James W. Gill
The evening’s final inductee was James W. Gill, who earned passage into the CMHF through his success with Aur Resources, which he started in 1981 and was sold to Teck Resources in 2007 for $4.1 billion.
James W. Gill was born in Montreal and completed bachelor and masters degrees at McGill University before earning a PhD in geology at Carleton University.
His grandfather, McGill geology professor James Edward Gill, was inducted into the Canadian Mining Hall of Fame in 2003.
Gill worked his first jobs as an economic geologist for companies including Cominco and Denison Mines.
“At Denison I got a lot of exposure to how to do deals, and I think that helped me a lot when I decided to try to do it for myself,” Gill said in a tribute video.
Aur’s first major discoveries were the Norlartic and Kierens gold mines. By 1992 it had acquired two others and achieved 75,000 oz. per year gold production.
Aur discovered the Louvicourt base metals deposit in 1989. Less than five years later Gill and Aur vice-president Howard Stockton had raised the $300 million to put Louvicourt into production. The mine would run until 2005, producing more than 1 billion lb. copper, 500 million lb. zinc, and gold and silver by-products.
“James was probably the most well-rounded CEO that I have ever worked with,” David Scott, CIBC World Markets vice-chairman said in the video. “Aur was probably the most successful company at using flow-through financing.”
In late June 2007, Aur began talks with Teck about the possibility of an acquisition. By the end of August 2007, Teck had acquired Aur.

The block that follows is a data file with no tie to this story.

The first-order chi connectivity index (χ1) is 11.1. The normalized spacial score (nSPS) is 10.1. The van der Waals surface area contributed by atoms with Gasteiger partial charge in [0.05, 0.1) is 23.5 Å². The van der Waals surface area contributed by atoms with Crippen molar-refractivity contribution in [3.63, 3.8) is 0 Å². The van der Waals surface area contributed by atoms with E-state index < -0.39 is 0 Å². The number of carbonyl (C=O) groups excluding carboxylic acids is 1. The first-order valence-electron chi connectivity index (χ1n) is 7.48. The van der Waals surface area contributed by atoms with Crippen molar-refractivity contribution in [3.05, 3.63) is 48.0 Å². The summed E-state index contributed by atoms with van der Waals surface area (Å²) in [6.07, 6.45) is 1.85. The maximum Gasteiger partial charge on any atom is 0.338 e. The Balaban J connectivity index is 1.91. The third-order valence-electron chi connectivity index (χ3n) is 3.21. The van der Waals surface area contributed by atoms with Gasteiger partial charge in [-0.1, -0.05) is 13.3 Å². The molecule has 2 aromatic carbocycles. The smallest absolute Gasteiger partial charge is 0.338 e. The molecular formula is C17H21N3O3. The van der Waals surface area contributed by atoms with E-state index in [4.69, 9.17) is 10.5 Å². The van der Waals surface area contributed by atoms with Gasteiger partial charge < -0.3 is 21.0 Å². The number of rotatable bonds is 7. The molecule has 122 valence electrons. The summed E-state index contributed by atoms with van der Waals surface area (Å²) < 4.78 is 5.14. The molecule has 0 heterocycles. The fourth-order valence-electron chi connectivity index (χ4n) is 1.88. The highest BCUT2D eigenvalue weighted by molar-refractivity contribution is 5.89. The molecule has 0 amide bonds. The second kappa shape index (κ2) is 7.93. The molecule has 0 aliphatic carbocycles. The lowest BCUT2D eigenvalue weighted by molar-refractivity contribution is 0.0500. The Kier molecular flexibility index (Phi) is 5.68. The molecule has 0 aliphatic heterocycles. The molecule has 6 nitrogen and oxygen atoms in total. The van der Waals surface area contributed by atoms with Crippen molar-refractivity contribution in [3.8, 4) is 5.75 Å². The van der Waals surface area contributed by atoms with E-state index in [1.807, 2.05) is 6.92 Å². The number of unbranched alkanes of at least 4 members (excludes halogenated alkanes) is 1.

“That was probably the fastest deal ever done,” Gill said.
He credits much of his success to discipline, and says that he never got “carried away and tried to develop three or four projects at the same time.”
He remains on the boards of several mining companies and independently funds Hop Haven, an equine therapy centre for children with disabilities.
“When I started Aur, the objective was to build a real company from scratch,” Gill said from the podium in his acceptance speech. “It was hard work, and it required a combination of persistence, team building, good financial management, and, of course, some good luck.
“For those of you who have the urge to build your own company and are prepared to take reasoned chances and be persistent, I encourage you to give it a try. We need entrepreneurs in this industry. Always remember that dreams can, and do, come true.”
— With files from the Canadian Mining Hall of Fame.
The Northern Miner is a founding sponsor of the Canadian Mining Hall of Fame, along with the Canadian Institute of Mining, Metallurgy and Petroleum, the Mining Association of Canada and the Prospectors & Developers Association of Canada.
For more information on the Hall of Fame and how to make a nomination, please visit www.mininghalloffame.ca.